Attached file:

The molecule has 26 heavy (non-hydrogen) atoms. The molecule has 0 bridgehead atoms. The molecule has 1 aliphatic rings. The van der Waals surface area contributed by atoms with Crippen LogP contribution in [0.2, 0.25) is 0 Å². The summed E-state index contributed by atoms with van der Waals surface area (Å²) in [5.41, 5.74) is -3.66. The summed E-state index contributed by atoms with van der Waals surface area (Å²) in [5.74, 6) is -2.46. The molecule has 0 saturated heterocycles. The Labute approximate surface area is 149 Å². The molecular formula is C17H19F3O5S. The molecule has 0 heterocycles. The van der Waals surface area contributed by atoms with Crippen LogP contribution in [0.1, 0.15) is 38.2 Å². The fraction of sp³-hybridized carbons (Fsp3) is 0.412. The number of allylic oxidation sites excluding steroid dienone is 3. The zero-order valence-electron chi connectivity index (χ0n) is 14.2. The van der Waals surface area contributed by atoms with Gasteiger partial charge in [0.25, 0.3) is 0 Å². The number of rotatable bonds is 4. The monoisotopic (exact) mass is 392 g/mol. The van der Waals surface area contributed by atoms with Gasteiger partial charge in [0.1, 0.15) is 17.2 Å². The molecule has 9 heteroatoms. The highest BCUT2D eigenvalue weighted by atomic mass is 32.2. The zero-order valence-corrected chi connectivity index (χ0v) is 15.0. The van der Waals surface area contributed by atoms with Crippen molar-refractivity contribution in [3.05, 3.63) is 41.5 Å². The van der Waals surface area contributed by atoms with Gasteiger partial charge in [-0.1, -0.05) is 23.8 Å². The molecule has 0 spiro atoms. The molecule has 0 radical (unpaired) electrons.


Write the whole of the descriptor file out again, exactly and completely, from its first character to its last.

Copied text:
The molecule has 26 heavy (non-hydrogen) atoms. The molecule has 0 bridgehead atoms. The molecule has 1 aliphatic rings. The van der Waals surface area contributed by atoms with Crippen LogP contribution in [0.2, 0.25) is 0 Å². The summed E-state index contributed by atoms with van der Waals surface area (Å²) in [5.41, 5.74) is -3.66. The summed E-state index contributed by atoms with van der Waals surface area (Å²) in [5.74, 6) is -2.46. The molecule has 0 saturated heterocycles. The Labute approximate surface area is 149 Å². The molecular formula is C17H19F3O5S. The molecule has 0 heterocycles. The van der Waals surface area contributed by atoms with Crippen LogP contribution in [0.1, 0.15) is 38.2 Å². The fraction of sp³-hybridized carbons (Fsp3) is 0.412. The number of allylic oxidation sites excluding steroid dienone is 3. The zero-order valence-electron chi connectivity index (χ0n) is 14.2. The van der Waals surface area contributed by atoms with Gasteiger partial charge in [0.25, 0.3) is 0 Å². The number of rotatable bonds is 4. The monoisotopic (exact) mass is 392 g/mol. The van der Waals surface area contributed by atoms with Gasteiger partial charge in [0.1, 0.15) is 17.2 Å². The molecule has 9 heteroatoms. The highest BCUT2D eigenvalue weighted by atomic mass is 32.2. The zero-order valence-corrected chi connectivity index (χ0v) is 15.0. The van der Waals surface area contributed by atoms with Crippen molar-refractivity contribution in [3.05, 3.63) is 41.5 Å². The van der Waals surface area contributed by atoms with Gasteiger partial charge in [-0.1, -0.05) is 23.8 Å². The molecule has 0 spiro atoms. The molecule has 0 radical (unpaired) electrons.